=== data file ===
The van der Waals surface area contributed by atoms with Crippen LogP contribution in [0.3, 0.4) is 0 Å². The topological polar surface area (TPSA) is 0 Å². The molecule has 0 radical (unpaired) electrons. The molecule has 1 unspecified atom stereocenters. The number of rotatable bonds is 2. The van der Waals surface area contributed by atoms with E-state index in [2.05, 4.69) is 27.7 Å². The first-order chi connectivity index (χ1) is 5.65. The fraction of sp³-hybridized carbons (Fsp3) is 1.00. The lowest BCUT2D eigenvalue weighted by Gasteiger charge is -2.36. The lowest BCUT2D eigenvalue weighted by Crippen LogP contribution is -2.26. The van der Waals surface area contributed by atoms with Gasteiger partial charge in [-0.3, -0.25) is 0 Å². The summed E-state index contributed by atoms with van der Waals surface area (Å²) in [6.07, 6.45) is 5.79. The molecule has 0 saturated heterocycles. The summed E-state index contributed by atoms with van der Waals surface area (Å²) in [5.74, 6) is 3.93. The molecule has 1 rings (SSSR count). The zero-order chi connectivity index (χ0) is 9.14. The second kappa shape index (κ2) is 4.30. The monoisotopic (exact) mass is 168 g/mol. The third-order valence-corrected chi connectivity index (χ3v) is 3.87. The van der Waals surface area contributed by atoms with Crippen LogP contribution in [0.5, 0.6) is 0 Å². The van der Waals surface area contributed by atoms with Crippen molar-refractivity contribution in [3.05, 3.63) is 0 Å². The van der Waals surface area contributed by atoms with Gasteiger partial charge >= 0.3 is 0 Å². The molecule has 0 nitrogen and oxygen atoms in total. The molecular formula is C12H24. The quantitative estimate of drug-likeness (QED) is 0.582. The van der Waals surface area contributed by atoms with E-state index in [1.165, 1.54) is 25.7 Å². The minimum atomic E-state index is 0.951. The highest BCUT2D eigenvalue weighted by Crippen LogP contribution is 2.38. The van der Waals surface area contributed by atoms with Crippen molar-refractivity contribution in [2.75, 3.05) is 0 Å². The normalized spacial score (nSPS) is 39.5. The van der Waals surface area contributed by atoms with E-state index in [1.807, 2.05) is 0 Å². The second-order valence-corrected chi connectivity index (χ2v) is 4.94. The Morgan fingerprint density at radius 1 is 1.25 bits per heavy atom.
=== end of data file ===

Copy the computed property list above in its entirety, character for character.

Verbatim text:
The van der Waals surface area contributed by atoms with Crippen LogP contribution in [0.3, 0.4) is 0 Å². The topological polar surface area (TPSA) is 0 Å². The molecule has 0 radical (unpaired) electrons. The molecule has 1 unspecified atom stereocenters. The number of rotatable bonds is 2. The van der Waals surface area contributed by atoms with E-state index in [2.05, 4.69) is 27.7 Å². The first-order chi connectivity index (χ1) is 5.65. The fraction of sp³-hybridized carbons (Fsp3) is 1.00. The lowest BCUT2D eigenvalue weighted by Gasteiger charge is -2.36. The lowest BCUT2D eigenvalue weighted by Crippen LogP contribution is -2.26. The van der Waals surface area contributed by atoms with Gasteiger partial charge in [-0.3, -0.25) is 0 Å². The summed E-state index contributed by atoms with van der Waals surface area (Å²) in [6.07, 6.45) is 5.79. The molecule has 0 saturated heterocycles. The summed E-state index contributed by atoms with van der Waals surface area (Å²) in [5.74, 6) is 3.93. The molecule has 1 rings (SSSR count). The zero-order chi connectivity index (χ0) is 9.14. The second kappa shape index (κ2) is 4.30. The monoisotopic (exact) mass is 168 g/mol. The third-order valence-corrected chi connectivity index (χ3v) is 3.87. The van der Waals surface area contributed by atoms with Crippen LogP contribution in [0.5, 0.6) is 0 Å². The van der Waals surface area contributed by atoms with Crippen molar-refractivity contribution in [3.05, 3.63) is 0 Å². The van der Waals surface area contributed by atoms with Gasteiger partial charge >= 0.3 is 0 Å². The molecule has 0 nitrogen and oxygen atoms in total. The molecular formula is C12H24. The quantitative estimate of drug-likeness (QED) is 0.582. The van der Waals surface area contributed by atoms with E-state index in [1.165, 1.54) is 25.7 Å². The minimum atomic E-state index is 0.951. The highest BCUT2D eigenvalue weighted by Crippen LogP contribution is 2.38. The van der Waals surface area contributed by atoms with Crippen molar-refractivity contribution in [2.75, 3.05) is 0 Å². The normalized spacial score (nSPS) is 39.5. The van der Waals surface area contributed by atoms with E-state index in [1.807, 2.05) is 0 Å². The second-order valence-corrected chi connectivity index (χ2v) is 4.94. The Morgan fingerprint density at radius 1 is 1.25 bits per heavy atom.